BOISE, Idaho — Ada County officials are moving forward with a hands-free driving ordinance, not long after the Meridian City Council passed the Treasure Valley’s first ban on hand-held cellphone use while driving.
While Ada County’s ordinance isn’t written yet, the political will to institute the ban has become apparent in the commission chambers, the Idaho Press reports. All three commissioners have expressed a desire to enact a ban similar to Meridian’s, if not stricter.
“Ada County is actively pursuing a smart and enforceable ordinance that would prohibit the use of mobile electronic devices while driving. We know that hand-held devices make drivers less attentive, and with more traffic on our roadways the potential for tragic outcomes cannot be minimized,” Ada County Commissioner Kendra Kenyon said in a written statement.
“We all need to be able to take our kids to school, go to work, and move around the county without fear of being rear-ended, crashed into, or worse,” Kenyon continued.
Ada County Commissioner Rick Visser expressed his support for the ban in an interview earlier this week.
“The concern is for safety,” Visser said. “We need it, and I support it.”
Visser said he believed drivers could just use voice-recognition technology that comes standard with most smartphones to do anything they needed to while driving.
“When I get in the car to go home for the day, I say, ‘Hey Siri, text Julie, ‘I’m on my way home,’’” Visser said.
Handheld cellphone use while driving is banned in 16 states, including neighboring Oregon, Washington and Nevada, according to the Insurance Institute for Highway Safety.
Earlier this year, a bill forbidding the use of handheld cellphones while driving died in the Idaho Senate. The bill’s penalties — a $50 fine for a first infraction, $100 for a second offense, and $200 for a third offense, with fines doubling if the driver hit someone — were designed to educate drivers above punishing them, the Idaho Press previously reported.
Meridian’s ordinance will be an infraction with a $90 fine. The ordinance will go into effect as soon as it’s published, which will take about 10 days. Police will begin pulling drivers over for using their phone when the ordinance goes into effect, although they will not be issuing tickets for infractions until 2020, according to Meridian Police Chief Jeff Lavey.
Similar bans have passed in Pocatello, Idaho Falls, Hailey and Ketchum, which vary in severity from a citation to an infraction with a $80 to $100 fine, depending on the city.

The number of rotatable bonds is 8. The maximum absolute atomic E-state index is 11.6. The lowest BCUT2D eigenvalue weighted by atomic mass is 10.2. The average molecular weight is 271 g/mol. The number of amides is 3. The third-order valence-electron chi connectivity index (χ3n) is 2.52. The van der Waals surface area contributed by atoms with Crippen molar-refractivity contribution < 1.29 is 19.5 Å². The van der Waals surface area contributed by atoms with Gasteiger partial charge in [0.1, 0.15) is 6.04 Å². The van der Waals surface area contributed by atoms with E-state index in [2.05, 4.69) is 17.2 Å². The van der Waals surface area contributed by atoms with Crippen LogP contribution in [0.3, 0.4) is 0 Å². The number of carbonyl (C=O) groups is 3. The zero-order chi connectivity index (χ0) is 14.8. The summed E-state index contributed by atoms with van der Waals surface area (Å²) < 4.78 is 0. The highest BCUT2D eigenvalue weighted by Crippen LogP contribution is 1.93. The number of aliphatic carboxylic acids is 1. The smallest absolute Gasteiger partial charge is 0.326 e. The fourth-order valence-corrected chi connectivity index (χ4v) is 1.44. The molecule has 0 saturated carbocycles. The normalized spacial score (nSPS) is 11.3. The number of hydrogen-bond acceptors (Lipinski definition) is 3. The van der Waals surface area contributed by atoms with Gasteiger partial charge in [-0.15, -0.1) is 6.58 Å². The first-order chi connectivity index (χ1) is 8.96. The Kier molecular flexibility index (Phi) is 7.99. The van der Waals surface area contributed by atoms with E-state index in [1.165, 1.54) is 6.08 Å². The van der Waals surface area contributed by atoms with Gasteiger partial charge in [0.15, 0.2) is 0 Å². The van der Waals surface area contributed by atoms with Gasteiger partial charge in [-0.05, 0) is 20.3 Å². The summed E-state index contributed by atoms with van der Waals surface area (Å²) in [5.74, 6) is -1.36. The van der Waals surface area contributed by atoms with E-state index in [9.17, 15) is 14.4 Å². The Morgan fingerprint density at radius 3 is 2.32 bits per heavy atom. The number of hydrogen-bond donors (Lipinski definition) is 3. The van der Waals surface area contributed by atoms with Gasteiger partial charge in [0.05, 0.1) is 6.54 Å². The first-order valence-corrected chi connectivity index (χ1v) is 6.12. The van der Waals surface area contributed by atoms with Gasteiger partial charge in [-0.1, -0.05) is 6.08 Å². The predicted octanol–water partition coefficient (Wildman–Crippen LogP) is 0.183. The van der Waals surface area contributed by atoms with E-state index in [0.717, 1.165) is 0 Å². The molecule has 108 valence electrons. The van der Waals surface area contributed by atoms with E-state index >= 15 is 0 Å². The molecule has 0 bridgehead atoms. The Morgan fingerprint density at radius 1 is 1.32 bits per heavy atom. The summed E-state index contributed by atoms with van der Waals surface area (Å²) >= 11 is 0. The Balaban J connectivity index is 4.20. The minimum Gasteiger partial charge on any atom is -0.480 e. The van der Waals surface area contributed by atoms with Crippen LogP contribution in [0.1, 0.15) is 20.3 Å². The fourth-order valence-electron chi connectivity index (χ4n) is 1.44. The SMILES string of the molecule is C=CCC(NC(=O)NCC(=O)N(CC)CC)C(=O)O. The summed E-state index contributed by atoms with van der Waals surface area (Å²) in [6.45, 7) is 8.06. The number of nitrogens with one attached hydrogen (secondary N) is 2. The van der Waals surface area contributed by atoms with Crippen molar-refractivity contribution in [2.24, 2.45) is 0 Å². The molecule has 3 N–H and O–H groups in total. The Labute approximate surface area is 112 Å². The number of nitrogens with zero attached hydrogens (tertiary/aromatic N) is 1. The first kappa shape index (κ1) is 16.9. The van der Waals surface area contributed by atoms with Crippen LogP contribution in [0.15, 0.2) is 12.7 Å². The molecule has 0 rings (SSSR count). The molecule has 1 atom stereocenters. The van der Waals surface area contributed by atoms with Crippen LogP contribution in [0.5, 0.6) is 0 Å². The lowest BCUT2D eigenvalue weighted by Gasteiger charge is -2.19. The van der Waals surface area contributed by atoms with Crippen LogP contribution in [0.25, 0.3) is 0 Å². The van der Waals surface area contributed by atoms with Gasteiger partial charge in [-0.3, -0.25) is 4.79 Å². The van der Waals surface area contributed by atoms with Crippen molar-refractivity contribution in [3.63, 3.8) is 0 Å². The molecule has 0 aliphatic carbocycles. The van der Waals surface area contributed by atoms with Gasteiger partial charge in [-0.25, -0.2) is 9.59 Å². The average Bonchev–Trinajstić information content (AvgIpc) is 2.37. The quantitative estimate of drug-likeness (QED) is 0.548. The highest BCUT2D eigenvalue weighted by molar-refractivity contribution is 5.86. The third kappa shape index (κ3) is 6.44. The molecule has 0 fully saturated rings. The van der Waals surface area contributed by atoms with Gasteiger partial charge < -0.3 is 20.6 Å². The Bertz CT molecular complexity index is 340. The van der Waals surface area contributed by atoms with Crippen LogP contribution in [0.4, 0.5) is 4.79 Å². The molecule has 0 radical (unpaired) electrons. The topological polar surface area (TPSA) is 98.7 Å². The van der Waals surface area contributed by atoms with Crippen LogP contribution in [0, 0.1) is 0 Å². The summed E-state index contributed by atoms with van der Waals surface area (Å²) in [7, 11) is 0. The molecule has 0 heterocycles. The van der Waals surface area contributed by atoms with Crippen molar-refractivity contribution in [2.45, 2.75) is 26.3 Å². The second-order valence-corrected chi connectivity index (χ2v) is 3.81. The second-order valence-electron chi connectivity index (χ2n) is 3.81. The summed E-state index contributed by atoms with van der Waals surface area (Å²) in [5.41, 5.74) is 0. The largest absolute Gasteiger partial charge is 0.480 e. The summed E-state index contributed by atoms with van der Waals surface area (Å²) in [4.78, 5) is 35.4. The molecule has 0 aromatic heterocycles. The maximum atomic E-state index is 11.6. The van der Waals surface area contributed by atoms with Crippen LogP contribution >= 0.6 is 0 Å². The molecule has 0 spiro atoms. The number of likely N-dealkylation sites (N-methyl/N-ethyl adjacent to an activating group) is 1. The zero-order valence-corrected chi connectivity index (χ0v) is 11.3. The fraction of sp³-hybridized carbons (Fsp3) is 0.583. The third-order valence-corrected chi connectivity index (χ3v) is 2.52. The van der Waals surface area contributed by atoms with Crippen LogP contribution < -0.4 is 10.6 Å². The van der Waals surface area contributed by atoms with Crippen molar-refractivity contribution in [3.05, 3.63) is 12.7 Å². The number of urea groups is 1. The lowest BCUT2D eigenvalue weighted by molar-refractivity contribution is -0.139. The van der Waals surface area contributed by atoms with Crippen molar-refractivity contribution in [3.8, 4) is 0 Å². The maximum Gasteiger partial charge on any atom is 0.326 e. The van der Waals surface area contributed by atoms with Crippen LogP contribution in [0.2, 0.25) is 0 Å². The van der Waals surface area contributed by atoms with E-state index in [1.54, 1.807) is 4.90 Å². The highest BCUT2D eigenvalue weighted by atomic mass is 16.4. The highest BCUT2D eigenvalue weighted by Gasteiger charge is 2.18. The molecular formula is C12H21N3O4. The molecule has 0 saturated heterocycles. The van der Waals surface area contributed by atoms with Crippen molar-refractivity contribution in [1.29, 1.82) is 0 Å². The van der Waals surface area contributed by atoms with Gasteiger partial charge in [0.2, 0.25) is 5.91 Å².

There have been discussions about a hands-free ordinance in Boise, but no specific action has been taken.
”Conversations have happened, but there’s nothing concrete in the works,” city spokesman Mike Journee said.
Meridian included some exceptions in its ordinance to allow for the use of Bluetooth, navigation features and the use of the device in an emergency, according to previous reporting by the Idaho Press. It is unclear if Ada County will allow those exceptions as well or go another route.
Because Ada County contains six cities, one of which has already passed a hands-free ordinance, the county recognizes passing an ordinance could lead to some complicated circumstances. Ada County Sheriff’s Office serves as Star, Kuna and Eagle’s law enforcement service. Those deputies only enforce the ordinances and laws passed by those cities’ lawmakers. So if those cities choose not to pass a hands-free ordinance of their own, the deputies would not be implementing the county’s ordinance in city limits.
Ada County Sheriff Stephen Bartlett said his office is looking at best practices to implement a hands-free ordinance.
”If a hands-free ordinance can help make our streets safer, we support that idea,” Bartlett said in a statement to the Idaho Press. “What we are working on now is investigating best practice models from across the country to figure out what would work best for Ada County.”
Commissioner Diana Lachiondo, who also supports a hands-free ban, said the county would be working with other municipalities and counties in the Treasure Valley on the hands-free issue.
Lachiondo said in an “ideal world,” the cities and counties would band together and make a decision all at once about the hands-free ban.
“It’s a conversation,” she said. “We’ll see where it goes.”
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